Another negative op-ed of India’s oppressive draft space law


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Link here. Unlike the first negative op-ed earlier this week, the writer of today’s op-ed gets closer to the heart of the problem.

It is proposed that all powers to licence private players to launch and operate “space objects” will rest with the Union government (read DoS). And these powers will be quite sweeping. DoS will not only have powers to “grant, transfer, vary, suspend or terminate licence” but also have powers to inspect books of accounts and other documents of licensees and seek all information about partners, directors, etc.

This is particularly worrying because “space activity” under this proposed law not only covers launch of satellites but also “use of space objects” as well as “operation, guidance and entry of space object into and from outer space and all functions for performing the said activities.” This would technically mean even data companies handling satellite imagery or universities operating ground facilities for their microsatellites may also need a licence. If this is going to be so, it is a recipe for a new “licence raj”.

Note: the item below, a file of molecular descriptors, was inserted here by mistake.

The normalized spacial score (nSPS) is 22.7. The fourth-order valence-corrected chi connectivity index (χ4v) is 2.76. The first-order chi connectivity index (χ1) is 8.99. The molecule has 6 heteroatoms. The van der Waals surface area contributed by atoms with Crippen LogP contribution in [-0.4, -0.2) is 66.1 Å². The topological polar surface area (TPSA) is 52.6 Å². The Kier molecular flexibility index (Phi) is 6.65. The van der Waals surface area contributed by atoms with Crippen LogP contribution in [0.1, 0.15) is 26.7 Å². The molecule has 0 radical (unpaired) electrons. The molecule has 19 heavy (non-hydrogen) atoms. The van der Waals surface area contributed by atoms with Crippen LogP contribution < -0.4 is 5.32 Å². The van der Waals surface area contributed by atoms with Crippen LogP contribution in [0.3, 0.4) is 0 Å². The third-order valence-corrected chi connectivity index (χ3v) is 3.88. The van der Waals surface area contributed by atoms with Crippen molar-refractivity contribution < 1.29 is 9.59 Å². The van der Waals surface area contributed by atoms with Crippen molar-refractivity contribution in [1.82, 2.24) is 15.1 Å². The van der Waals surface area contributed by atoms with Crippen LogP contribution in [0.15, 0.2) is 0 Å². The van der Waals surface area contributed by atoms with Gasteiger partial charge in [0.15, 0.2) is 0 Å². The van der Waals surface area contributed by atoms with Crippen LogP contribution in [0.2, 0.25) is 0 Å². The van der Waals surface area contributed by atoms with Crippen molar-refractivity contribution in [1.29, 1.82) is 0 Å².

The writer is of course correct. The law as written gives all power and control to India’s government and its bureaucracy, a sure recipe for discouraging private enterprise. However, this writer also avoids the law’s worst component, that it places ownership of all space objects — rockets, satellites, and what they produce — with the government, not the private sector. Such a rule will not only squelch any commercial space development in India, it will likely cause private companies outside of India from buying India’s launch services. Why would I place my satellite on an Indian rocket if that country’s law means I will then no longer own it?

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